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Intro for Why Use the Widget Factory.

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+# Why Use the Widget Factory
+Writing jQuery plugins is as simple as adding a method to `jQuery.prototype`
+(more commonly seen as `$.fn`) and following some simple conventions like returning `this` for chainability.
+So why does the widget factory exist? And why is it hundreds of lines of code?
+In this document, we'll walk through the benefits of the widget factory and find out
+when and why it makes sense to use it.
+## Stateless vs. Stateful Plugins
+Most jQuery plugins are stateless; they perform some action and their job is done.
+For example, if you set the text of an element using `.text( "hello" )`,
+there is no setup phase and the result is always the same.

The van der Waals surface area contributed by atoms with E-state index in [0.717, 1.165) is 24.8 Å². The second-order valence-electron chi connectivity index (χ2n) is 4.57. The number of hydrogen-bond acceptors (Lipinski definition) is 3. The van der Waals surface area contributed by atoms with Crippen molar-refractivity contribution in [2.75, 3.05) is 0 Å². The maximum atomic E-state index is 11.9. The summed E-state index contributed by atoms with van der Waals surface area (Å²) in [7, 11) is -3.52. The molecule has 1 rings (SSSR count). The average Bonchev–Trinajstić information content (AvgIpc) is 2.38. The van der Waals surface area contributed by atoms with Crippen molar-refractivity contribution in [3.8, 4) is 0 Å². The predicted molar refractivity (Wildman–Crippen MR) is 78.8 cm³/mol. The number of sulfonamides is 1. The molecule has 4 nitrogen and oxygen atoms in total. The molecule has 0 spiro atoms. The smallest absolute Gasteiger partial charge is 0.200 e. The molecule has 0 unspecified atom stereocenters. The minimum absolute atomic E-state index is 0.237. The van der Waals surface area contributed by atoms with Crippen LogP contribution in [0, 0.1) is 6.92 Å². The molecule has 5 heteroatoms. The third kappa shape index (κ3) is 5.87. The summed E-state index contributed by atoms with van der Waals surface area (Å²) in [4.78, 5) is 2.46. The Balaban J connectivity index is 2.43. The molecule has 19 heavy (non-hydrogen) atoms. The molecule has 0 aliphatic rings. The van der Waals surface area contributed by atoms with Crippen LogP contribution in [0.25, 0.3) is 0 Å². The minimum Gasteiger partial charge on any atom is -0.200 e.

+For these types of plugins, it makes sense to just extend jQuery's prototype.
+However, some plugins are stateful; they have full life cycles, maintain state, and react to changes.
+These plugins require a lot of code dedicated to initialization and state management (and sometimes destruction).
+This results in a lot of boilerplate for building stateful plugins.
+Even worse, each plugin author may manage life cycles and state differently,
+resulting in different API styles for differnet plugins.
+The widget factory aims to solve both problems,
+removing the boilerplate and creating and creating a consistent API across plugins.

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